Have you ever known someone who would change the subject in order to avoid talking about a problem? That’s somewhat the way I’m feeling when designers in London talk about sustainability. Yes, it’s an important topic, there’s no denying that, but it’s also a convenient way to not have to talk about the political situation that stands to doom them all. In the process of dodging that topic, designers seem willing to do just about anything to deflect attention. For Roland Mouret, that came in the form of an announcement just prior to his show that he has entered into a partnership with Arch & Hook to create a circular, modular hanger made of plastic recycled from the ocean. Please pardon the horrible fun, but my first reaction is that he’s really grasping at straws [insert rim shot here]. The hangers are sustainable, not so much the clothes.
Deflection partie deux comes with the announcement that the sample shoes from the show are to be sold at a special sale on October 3 to benefit the British charity, Maggie’s, that supports women fighting cancer. Yay! Fantastic cause, without question. But what is the label doing to make sure their spring/summer collection is available outside the UK come November 1? My, but one gets some harsh looks when asking that question, especially the seventh time.
Here’s what I do know: this is a lovely collection, very light, very breezy, and playing to a number of different cultural appeals. Sheath dresses are loose and flowing, generously cut slacks may need the white rope belt to stay on one’s hips, Long suit jackets drape effortlessly on shoulders for those spring nights when there’s a chill in the air. There are some gorgeous ensembles in this collection that may well be sustainably sourced. However, there are also a lot of sequins, which are not sustainable. I suppose making sustainable sequins is possible. There’s a whole company whose name is Sustainable Sequins. That’s not what Mouret is using, though. His are imported. Anyone else see the problem?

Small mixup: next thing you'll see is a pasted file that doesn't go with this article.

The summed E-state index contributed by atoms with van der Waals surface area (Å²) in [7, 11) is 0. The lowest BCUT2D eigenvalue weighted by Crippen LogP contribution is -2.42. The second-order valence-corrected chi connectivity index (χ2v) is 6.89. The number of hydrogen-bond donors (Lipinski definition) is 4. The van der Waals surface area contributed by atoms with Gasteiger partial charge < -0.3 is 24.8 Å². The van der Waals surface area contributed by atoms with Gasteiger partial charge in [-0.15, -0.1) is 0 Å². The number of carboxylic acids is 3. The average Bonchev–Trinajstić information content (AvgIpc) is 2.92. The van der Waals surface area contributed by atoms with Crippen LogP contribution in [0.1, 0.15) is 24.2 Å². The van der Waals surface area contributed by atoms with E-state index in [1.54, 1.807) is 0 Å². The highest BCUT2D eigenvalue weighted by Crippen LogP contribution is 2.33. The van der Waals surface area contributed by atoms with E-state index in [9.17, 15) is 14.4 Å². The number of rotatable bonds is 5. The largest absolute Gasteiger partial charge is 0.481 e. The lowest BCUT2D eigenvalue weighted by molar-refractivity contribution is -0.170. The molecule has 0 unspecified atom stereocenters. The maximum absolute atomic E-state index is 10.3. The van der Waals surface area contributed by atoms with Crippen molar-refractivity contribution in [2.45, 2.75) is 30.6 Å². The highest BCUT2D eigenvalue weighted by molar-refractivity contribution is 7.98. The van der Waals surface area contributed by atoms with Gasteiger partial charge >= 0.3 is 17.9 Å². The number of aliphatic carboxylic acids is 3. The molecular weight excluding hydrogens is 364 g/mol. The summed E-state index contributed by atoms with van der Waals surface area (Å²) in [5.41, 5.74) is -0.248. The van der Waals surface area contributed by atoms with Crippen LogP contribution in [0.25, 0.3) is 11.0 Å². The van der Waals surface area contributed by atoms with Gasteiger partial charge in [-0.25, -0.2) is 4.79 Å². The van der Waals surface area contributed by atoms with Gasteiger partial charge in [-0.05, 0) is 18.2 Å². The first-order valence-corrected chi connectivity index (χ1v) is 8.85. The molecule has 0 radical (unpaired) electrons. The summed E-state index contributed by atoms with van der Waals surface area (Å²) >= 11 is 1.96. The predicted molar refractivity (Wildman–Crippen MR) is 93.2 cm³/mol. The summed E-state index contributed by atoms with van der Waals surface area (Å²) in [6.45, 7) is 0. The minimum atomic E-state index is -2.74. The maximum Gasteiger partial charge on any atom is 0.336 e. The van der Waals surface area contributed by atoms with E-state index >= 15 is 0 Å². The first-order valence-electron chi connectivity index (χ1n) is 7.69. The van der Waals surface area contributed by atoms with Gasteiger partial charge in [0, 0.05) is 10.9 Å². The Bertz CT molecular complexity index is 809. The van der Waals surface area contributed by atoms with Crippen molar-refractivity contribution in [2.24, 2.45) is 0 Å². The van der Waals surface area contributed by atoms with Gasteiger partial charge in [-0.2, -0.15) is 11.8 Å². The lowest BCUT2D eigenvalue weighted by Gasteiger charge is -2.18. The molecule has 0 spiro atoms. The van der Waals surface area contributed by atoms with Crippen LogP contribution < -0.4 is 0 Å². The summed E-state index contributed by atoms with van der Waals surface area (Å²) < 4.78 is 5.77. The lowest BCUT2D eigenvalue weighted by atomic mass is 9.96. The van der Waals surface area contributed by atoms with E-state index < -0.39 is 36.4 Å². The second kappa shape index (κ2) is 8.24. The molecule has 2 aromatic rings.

Take a look at a few samples from the collection.
This is a delightful collection to watch walk (even without quite enough coffee) and the outside setting at the Royal Academy was a lovely setting on a day in London that has proven to be near-perfect. Mouret’s collection would be well considered for spring—if one can find it.
The battle for attention between environmental and financial issues is unique. We’re not accustomed to seeing the protests from groups such as Extinction Rebellion here in London. Although, I find it interesting that the protesters sleep in and miss the early shows like Mouret and Natasha Zinko. Long-term, sustainability is a necessary concern that every designer has to consider. However, for British labels, what happens the next six weeks could determine whether some of them survive into next spring. Designers know, but not all of them are anxious to address the topic. For those of us on this side of the pond, it’s a bit scary.